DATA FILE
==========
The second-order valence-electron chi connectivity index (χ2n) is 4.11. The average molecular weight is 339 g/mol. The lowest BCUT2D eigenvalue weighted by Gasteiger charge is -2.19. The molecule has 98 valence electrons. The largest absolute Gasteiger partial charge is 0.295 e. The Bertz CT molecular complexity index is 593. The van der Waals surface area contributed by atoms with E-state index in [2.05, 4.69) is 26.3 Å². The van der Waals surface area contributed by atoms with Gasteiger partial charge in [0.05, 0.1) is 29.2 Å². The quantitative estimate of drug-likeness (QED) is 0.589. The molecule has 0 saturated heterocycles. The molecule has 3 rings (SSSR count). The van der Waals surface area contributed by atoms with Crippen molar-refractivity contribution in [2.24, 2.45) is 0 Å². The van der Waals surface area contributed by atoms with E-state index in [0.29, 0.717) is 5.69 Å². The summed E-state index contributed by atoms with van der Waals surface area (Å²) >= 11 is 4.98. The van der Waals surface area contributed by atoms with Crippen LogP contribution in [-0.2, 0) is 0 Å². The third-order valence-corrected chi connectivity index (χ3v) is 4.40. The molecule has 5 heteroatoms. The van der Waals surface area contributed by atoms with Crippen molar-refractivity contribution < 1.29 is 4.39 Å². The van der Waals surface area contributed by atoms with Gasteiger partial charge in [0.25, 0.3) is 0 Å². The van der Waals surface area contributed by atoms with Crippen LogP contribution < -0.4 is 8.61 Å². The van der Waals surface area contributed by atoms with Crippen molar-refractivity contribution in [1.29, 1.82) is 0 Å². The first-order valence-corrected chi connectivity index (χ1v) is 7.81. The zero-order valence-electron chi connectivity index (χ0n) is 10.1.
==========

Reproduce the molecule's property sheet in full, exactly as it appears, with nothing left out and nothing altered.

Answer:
The second-order valence-electron chi connectivity index (χ2n) is 4.11. The average molecular weight is 339 g/mol. The lowest BCUT2D eigenvalue weighted by Gasteiger charge is -2.19. The molecule has 98 valence electrons. The largest absolute Gasteiger partial charge is 0.295 e. The Bertz CT molecular complexity index is 593. The van der Waals surface area contributed by atoms with E-state index in [2.05, 4.69) is 26.3 Å². The van der Waals surface area contributed by atoms with Gasteiger partial charge in [0.05, 0.1) is 29.2 Å². The quantitative estimate of drug-likeness (QED) is 0.589. The molecule has 0 saturated heterocycles. The molecule has 3 rings (SSSR count). The van der Waals surface area contributed by atoms with Crippen molar-refractivity contribution in [2.24, 2.45) is 0 Å². The van der Waals surface area contributed by atoms with E-state index in [0.29, 0.717) is 5.69 Å². The summed E-state index contributed by atoms with van der Waals surface area (Å²) >= 11 is 4.98. The van der Waals surface area contributed by atoms with Crippen LogP contribution in [-0.2, 0) is 0 Å². The third-order valence-corrected chi connectivity index (χ3v) is 4.40. The molecule has 5 heteroatoms. The van der Waals surface area contributed by atoms with Crippen molar-refractivity contribution < 1.29 is 4.39 Å². The van der Waals surface area contributed by atoms with Gasteiger partial charge in [0.25, 0.3) is 0 Å². The van der Waals surface area contributed by atoms with Crippen LogP contribution < -0.4 is 8.61 Å². The van der Waals surface area contributed by atoms with Crippen molar-refractivity contribution in [1.29, 1.82) is 0 Å². The first-order valence-corrected chi connectivity index (χ1v) is 7.81. The zero-order valence-electron chi connectivity index (χ0n) is 10.1.